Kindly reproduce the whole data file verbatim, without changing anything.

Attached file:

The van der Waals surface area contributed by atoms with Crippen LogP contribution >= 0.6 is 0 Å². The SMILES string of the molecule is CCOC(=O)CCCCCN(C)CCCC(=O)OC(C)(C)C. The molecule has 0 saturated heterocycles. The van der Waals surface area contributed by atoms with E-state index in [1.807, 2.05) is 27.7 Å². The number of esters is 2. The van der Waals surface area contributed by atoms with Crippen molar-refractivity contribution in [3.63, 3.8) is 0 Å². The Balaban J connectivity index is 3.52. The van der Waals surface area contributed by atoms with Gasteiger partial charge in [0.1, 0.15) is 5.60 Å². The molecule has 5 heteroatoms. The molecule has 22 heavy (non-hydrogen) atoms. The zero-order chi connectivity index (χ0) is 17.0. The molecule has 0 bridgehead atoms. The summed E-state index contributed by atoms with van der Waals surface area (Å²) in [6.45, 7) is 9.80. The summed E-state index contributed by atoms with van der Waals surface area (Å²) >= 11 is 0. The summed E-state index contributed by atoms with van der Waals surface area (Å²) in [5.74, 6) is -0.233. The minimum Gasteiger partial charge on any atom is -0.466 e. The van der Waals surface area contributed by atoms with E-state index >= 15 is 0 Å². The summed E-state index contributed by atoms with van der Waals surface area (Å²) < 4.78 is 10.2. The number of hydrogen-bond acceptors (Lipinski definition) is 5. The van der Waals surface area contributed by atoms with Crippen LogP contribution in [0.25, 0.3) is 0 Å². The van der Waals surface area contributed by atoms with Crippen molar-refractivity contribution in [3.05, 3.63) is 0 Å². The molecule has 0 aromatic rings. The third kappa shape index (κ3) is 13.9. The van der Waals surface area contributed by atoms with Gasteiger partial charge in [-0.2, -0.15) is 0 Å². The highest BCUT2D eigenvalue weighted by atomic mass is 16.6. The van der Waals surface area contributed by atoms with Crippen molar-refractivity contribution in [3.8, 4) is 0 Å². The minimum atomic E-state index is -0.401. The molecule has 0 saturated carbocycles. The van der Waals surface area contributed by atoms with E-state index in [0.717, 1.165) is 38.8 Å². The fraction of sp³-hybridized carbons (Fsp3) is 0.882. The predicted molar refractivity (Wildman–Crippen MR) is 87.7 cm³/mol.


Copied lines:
The van der Waals surface area contributed by atoms with Crippen LogP contribution >= 0.6 is 0 Å². The SMILES string of the molecule is CCOC(=O)CCCCCN(C)CCCC(=O)OC(C)(C)C. The molecule has 0 saturated heterocycles. The van der Waals surface area contributed by atoms with E-state index in [1.807, 2.05) is 27.7 Å². The number of esters is 2. The van der Waals surface area contributed by atoms with Crippen molar-refractivity contribution in [3.63, 3.8) is 0 Å². The Balaban J connectivity index is 3.52. The van der Waals surface area contributed by atoms with Gasteiger partial charge in [0.1, 0.15) is 5.60 Å². The molecule has 5 heteroatoms. The molecule has 22 heavy (non-hydrogen) atoms. The zero-order chi connectivity index (χ0) is 17.0. The molecule has 0 bridgehead atoms. The summed E-state index contributed by atoms with van der Waals surface area (Å²) in [6.45, 7) is 9.80. The summed E-state index contributed by atoms with van der Waals surface area (Å²) >= 11 is 0. The summed E-state index contributed by atoms with van der Waals surface area (Å²) in [5.74, 6) is -0.233. The minimum Gasteiger partial charge on any atom is -0.466 e. The van der Waals surface area contributed by atoms with E-state index >= 15 is 0 Å². The summed E-state index contributed by atoms with van der Waals surface area (Å²) < 4.78 is 10.2. The number of hydrogen-bond acceptors (Lipinski definition) is 5. The van der Waals surface area contributed by atoms with Crippen LogP contribution in [0.25, 0.3) is 0 Å². The van der Waals surface area contributed by atoms with Crippen molar-refractivity contribution in [3.05, 3.63) is 0 Å². The molecule has 0 aromatic rings. The third kappa shape index (κ3) is 13.9. The van der Waals surface area contributed by atoms with Gasteiger partial charge in [-0.2, -0.15) is 0 Å². The highest BCUT2D eigenvalue weighted by atomic mass is 16.6. The van der Waals surface area contributed by atoms with Crippen molar-refractivity contribution in [3.8, 4) is 0 Å². The minimum atomic E-state index is -0.401. The molecule has 0 saturated carbocycles. The van der Waals surface area contributed by atoms with E-state index in [0.717, 1.165) is 38.8 Å². The fraction of sp³-hybridized carbons (Fsp3) is 0.882. The predicted molar refractivity (Wildman–Crippen MR) is 87.7 cm³/mol.